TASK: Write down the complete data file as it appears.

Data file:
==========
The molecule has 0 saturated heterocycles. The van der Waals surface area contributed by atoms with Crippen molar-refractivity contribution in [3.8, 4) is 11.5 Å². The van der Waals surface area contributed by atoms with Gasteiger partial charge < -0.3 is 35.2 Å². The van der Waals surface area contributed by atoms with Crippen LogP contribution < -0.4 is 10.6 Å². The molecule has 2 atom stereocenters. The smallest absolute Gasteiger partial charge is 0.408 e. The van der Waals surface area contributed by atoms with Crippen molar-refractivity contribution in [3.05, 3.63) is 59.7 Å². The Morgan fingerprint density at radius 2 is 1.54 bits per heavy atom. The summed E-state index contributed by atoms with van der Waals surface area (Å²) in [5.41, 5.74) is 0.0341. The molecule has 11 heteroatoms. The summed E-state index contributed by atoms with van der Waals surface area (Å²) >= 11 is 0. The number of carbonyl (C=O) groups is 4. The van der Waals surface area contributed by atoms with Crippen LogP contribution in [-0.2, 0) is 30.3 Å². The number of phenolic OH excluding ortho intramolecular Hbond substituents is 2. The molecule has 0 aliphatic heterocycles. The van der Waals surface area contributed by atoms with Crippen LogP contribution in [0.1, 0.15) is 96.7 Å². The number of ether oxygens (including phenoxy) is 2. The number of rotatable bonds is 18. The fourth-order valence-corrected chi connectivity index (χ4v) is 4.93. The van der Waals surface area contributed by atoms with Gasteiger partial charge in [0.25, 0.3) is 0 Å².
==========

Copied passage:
The molecule has 0 saturated heterocycles. The van der Waals surface area contributed by atoms with Crippen molar-refractivity contribution in [3.8, 4) is 11.5 Å². The van der Waals surface area contributed by atoms with Gasteiger partial charge < -0.3 is 35.2 Å². The van der Waals surface area contributed by atoms with Crippen LogP contribution < -0.4 is 10.6 Å². The molecule has 2 atom stereocenters. The smallest absolute Gasteiger partial charge is 0.408 e. The van der Waals surface area contributed by atoms with Crippen molar-refractivity contribution in [3.05, 3.63) is 59.7 Å². The Morgan fingerprint density at radius 2 is 1.54 bits per heavy atom. The summed E-state index contributed by atoms with van der Waals surface area (Å²) in [5.41, 5.74) is 0.0341. The molecule has 11 heteroatoms. The summed E-state index contributed by atoms with van der Waals surface area (Å²) >= 11 is 0. The number of carbonyl (C=O) groups is 4. The van der Waals surface area contributed by atoms with Crippen LogP contribution in [-0.2, 0) is 30.3 Å². The number of phenolic OH excluding ortho intramolecular Hbond substituents is 2. The molecule has 0 aliphatic heterocycles. The van der Waals surface area contributed by atoms with Crippen LogP contribution in [0.1, 0.15) is 96.7 Å². The number of ether oxygens (including phenoxy) is 2. The number of rotatable bonds is 18. The fourth-order valence-corrected chi connectivity index (χ4v) is 4.93. The van der Waals surface area contributed by atoms with Gasteiger partial charge in [0.25, 0.3) is 0 Å².